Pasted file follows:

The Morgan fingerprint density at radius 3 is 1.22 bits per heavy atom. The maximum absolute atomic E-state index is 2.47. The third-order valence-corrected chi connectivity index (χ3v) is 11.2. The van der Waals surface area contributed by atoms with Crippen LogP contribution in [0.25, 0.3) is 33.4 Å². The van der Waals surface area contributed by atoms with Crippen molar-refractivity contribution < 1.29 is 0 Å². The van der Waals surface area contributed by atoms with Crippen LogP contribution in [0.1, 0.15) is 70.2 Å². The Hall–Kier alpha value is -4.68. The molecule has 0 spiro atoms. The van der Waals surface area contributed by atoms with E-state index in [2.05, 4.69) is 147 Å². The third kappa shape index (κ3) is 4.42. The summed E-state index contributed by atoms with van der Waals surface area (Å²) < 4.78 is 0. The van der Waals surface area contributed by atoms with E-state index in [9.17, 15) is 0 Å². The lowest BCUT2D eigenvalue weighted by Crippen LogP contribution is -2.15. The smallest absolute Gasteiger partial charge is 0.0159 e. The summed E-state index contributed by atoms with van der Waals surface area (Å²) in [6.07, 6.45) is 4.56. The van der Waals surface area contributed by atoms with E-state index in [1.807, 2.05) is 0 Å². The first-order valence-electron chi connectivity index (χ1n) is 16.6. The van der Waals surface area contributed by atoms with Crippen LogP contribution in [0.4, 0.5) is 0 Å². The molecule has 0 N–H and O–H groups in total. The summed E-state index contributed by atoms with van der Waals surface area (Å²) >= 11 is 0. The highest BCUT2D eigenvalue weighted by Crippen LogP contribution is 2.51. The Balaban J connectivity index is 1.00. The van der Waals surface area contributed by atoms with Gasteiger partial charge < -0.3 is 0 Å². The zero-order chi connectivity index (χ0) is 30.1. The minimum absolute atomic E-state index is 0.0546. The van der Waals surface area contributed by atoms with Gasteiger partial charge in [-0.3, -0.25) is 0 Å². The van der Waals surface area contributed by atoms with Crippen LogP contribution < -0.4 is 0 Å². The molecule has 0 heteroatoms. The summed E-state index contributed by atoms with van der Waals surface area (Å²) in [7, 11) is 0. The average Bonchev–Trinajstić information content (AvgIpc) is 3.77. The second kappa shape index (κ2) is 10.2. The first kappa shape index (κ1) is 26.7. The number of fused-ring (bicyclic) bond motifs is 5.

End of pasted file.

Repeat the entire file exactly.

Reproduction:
The Morgan fingerprint density at radius 3 is 1.22 bits per heavy atom. The maximum absolute atomic E-state index is 2.47. The third-order valence-corrected chi connectivity index (χ3v) is 11.2. The van der Waals surface area contributed by atoms with Crippen LogP contribution in [0.25, 0.3) is 33.4 Å². The van der Waals surface area contributed by atoms with Crippen molar-refractivity contribution < 1.29 is 0 Å². The van der Waals surface area contributed by atoms with Crippen LogP contribution in [0.1, 0.15) is 70.2 Å². The Hall–Kier alpha value is -4.68. The molecule has 0 spiro atoms. The van der Waals surface area contributed by atoms with E-state index in [2.05, 4.69) is 147 Å². The third kappa shape index (κ3) is 4.42. The summed E-state index contributed by atoms with van der Waals surface area (Å²) < 4.78 is 0. The van der Waals surface area contributed by atoms with E-state index in [9.17, 15) is 0 Å². The lowest BCUT2D eigenvalue weighted by Crippen LogP contribution is -2.15. The smallest absolute Gasteiger partial charge is 0.0159 e. The summed E-state index contributed by atoms with van der Waals surface area (Å²) in [6.07, 6.45) is 4.56. The van der Waals surface area contributed by atoms with E-state index in [1.807, 2.05) is 0 Å². The first-order valence-electron chi connectivity index (χ1n) is 16.6. The van der Waals surface area contributed by atoms with Crippen LogP contribution in [0.4, 0.5) is 0 Å². The molecule has 0 N–H and O–H groups in total. The summed E-state index contributed by atoms with van der Waals surface area (Å²) >= 11 is 0. The highest BCUT2D eigenvalue weighted by Crippen LogP contribution is 2.51. The Balaban J connectivity index is 1.00. The van der Waals surface area contributed by atoms with Gasteiger partial charge < -0.3 is 0 Å². The zero-order chi connectivity index (χ0) is 30.1. The minimum absolute atomic E-state index is 0.0546. The van der Waals surface area contributed by atoms with Gasteiger partial charge in [-0.3, -0.25) is 0 Å². The van der Waals surface area contributed by atoms with Crippen LogP contribution < -0.4 is 0 Å². The molecule has 0 heteroatoms. The summed E-state index contributed by atoms with van der Waals surface area (Å²) in [7, 11) is 0. The average Bonchev–Trinajstić information content (AvgIpc) is 3.77. The second kappa shape index (κ2) is 10.2. The first kappa shape index (κ1) is 26.7. The number of fused-ring (bicyclic) bond motifs is 5.